By far the most widely used model for interactive storytelling is the maze. The first interactive story built on the maze model was Adventure, a computer game developed on minicomputers in the 1970's. Adventure allowed the viewer to explore a vast system of interconnected underground chambers, moving at will from room to room, collecting clues and other objects for use in solving the central puzzle of the game. In subsequent text adventures, as the genre came to be known, the caves were often replaced by buildings, royal palaces, or Martian bases, but the underlying form remained the same. As graphics of reasonable quality and performance became common, the graphical form of the maze story began to emerge, in which the maze is visually rendered and integrated into the imagery of the story. The vast majority of interactive narratives released on CD-ROM are graphical maze stories.
In contrast to hypertext, the links in a maze story are metaphorical rather than literal. They depend on, and are limited by, an allusion to a physical model of interconnection. This physical model translates the decision tree into a space of some sort (cave, island, haunted house) through which the viewer moves. The paths naturally converge, because they are physical paths in a closed space.
The metaphorical nature of the links is also the maze model's answer to the interactive dilemma. The storyteller depicts the entire decision structure metaphorically (interconnected rooms in a house, for example), works the metaphor into the story as an omnipresent theme (you are always in the house), and uses other elements of the story to limit the viewer's freedom of choice without diminishing the metaphor (you can't get into a particular room because you don't have the key). The viewer ends up perceiving much more freedom of choice than he actually has; this in turn gives the author more control, and more opportunity for expression.
The problem of chronology is not so easily solved, however. Each potential component of the narrative is associated with a physical location, and becomes part of the narrative only when and if the viewer arrives at that location. Some viewers will get to locations faster than others, and not all viewers will visit every location. The player drives the narrative by moving through the space it occupies; thus, whereas traditional stories move through time, maze stories move through space. This substitution of space for time is an obstacle to establishing a chronology. It can leave the viewer with the sense that time has been drained out of the story, that much of the story took place long ago. It can also make the characters in the story seem outside of time, which means less real. This is the price the storyteller must pay to use this model.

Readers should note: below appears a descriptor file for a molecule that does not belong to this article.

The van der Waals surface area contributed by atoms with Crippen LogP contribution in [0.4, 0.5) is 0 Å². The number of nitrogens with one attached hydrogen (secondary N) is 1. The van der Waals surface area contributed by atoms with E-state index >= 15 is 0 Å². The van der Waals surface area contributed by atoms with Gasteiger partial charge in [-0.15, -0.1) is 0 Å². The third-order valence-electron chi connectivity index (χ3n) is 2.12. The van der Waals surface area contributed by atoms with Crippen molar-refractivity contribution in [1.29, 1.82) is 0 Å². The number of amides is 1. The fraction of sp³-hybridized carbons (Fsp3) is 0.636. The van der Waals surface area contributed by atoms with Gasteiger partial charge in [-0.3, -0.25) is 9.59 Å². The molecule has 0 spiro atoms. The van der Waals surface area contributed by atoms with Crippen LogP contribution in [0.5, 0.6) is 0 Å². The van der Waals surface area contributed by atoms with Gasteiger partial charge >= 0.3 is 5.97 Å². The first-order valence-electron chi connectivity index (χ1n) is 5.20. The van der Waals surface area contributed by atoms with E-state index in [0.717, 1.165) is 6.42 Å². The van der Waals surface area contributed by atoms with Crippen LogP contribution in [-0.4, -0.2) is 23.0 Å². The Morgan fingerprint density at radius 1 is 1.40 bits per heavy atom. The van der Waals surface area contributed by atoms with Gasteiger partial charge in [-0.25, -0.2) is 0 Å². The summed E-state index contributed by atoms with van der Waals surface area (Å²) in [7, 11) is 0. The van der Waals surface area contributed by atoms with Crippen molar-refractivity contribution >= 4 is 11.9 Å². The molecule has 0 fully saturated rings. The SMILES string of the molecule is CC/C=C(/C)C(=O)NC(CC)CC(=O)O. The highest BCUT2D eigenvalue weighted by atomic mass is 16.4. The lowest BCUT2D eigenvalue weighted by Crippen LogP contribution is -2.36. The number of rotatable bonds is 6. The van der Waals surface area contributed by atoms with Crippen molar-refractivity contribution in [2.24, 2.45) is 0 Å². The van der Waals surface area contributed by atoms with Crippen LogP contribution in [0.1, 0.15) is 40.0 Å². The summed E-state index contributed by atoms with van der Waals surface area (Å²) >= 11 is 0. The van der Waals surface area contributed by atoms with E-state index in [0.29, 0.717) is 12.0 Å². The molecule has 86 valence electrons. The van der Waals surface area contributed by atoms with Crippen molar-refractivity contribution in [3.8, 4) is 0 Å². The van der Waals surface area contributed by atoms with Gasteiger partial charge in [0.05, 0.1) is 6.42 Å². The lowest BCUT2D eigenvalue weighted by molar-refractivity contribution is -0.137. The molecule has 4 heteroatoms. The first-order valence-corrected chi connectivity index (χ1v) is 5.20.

One way maze stories solve the chronology problem is by presenting two intertwined stories: the story from long ago that the viewer uncovers and the present story of that uncovering, the former unchanging and the latter created anew with every telling. The unchanging story can deliver the bulk of the narrative information, while the ever-fresh story of discovery can give life to the experience.
From Adventure to Zork to Myst, maze stories have achieved phenomenal popularity. This should not be surprising. The metaphor which lies at the heart of a maze story serves many powerful functions at once: it informs the user how to proceed; it recurs through the narrative, providing a perfect vehicle for establishing a visual or verbal style, setting an emotional tone, or communicating a thematic idea; and, perhaps most significantly, it draws the interactivity into the story itself. The viewer has no choice but to enter the world of the narrative, and on its terms.
The maze story author's primary challenge is to make this world one that the viewer wants to be in and wants to explore. Most often this is accomplished by presenting enticing puzzles for the viewer to solve, leading up to a grand puzzle that becomes the climax of the story and determines its outcome. The most enjoyable maze stories, however, are the ones in which the world of the narrative is intrinsically interesting and worth exploring.